Being Good

April 10, 2013 by Dad | Filed under The Things Your Dad Does.

Dear Xander,

I was speaking to a few dads in a sitdown meeting when the topic of our children’s future came up.

It was a complicated and heavy discussion, delving into such sub-topics such as our local government policies, its emphasis on meritocracy, and ultimately the need for our children to work on their academic lives even harder than any child has ever done in the history of our country, just so we can compete on level ground in what is currently a country growing a majority of foreigners who are equally, if not more, driven, talented and less materialistic.

As the “impassioned” discussion wore on, I studied each father sitting with me carefully – their postures, expressions and the stances they had taken – and decided to share my stance.

“The moment my son was born, I decided my life was no longer mine to live. The future belongs to my son now, and everything I have done over the last 4 years – in my family, my career, and myself – has been with my wife and son in mind.

“That being said, how my son will do in school is of little significance to me. And I don’t care if he grows up to be a lawyer, or a construction worker. There is only one thing I want to see my son become – a good person.

“Whatever he does in life, regardless of his successes or failures, I only really want him to learn one thing – my son must answer to himself. He must learn to be good, to do good, to learn the bad, and to understand why. The day he is able to live a good life – in every sense of the word “good” – I will know I have done my duty.”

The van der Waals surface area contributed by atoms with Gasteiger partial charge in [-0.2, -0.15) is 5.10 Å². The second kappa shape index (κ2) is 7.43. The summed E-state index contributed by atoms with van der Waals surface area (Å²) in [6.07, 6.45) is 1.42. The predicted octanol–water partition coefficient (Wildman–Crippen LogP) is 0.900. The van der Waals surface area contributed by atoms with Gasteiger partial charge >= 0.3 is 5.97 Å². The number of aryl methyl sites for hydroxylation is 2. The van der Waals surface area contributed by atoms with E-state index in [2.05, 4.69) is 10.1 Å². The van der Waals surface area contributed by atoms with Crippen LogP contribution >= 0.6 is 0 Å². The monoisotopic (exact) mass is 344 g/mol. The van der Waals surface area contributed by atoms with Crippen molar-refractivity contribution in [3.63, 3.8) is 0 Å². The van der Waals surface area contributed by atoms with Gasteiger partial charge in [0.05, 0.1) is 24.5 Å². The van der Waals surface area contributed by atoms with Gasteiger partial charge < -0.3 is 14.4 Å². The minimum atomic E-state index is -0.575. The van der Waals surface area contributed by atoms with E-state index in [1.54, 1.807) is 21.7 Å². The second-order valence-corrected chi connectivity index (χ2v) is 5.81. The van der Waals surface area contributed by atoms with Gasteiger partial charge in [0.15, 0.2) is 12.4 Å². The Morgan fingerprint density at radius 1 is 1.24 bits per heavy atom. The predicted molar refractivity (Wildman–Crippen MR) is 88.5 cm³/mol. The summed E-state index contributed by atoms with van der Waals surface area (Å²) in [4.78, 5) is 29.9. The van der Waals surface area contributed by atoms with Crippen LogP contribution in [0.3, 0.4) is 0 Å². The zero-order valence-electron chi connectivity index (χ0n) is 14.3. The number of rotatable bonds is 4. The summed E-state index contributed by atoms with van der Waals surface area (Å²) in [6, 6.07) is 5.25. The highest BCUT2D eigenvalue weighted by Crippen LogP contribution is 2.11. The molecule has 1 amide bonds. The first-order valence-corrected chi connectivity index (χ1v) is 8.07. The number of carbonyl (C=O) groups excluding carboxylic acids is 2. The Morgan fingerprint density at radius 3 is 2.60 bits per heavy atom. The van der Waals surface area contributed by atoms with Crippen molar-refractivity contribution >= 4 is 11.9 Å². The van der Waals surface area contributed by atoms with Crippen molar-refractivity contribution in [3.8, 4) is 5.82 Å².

But there is a catch to this, which I did not share with the fathers I was with at the time. In order to succeed in bringing a child up this way, I have to do the same.

I must learn to be good, to do good, to learn the bad, and to understand why. I have to be able to live a good life – in every sense of the word “good”.

Otherwise, it simply would not work. You’d catch the hypocrisy in a heartbeat. It would confuse you, hurt you, and ultimately influence you. And even if I wanted to, I would not be able to start again with you.

You would not forgive me.

I write this in the hope that one day, when you come to read this, you will remember the times I told you to “be a good boy”, and you will also truly understand when I tell you to “be a good man”.

Be good,


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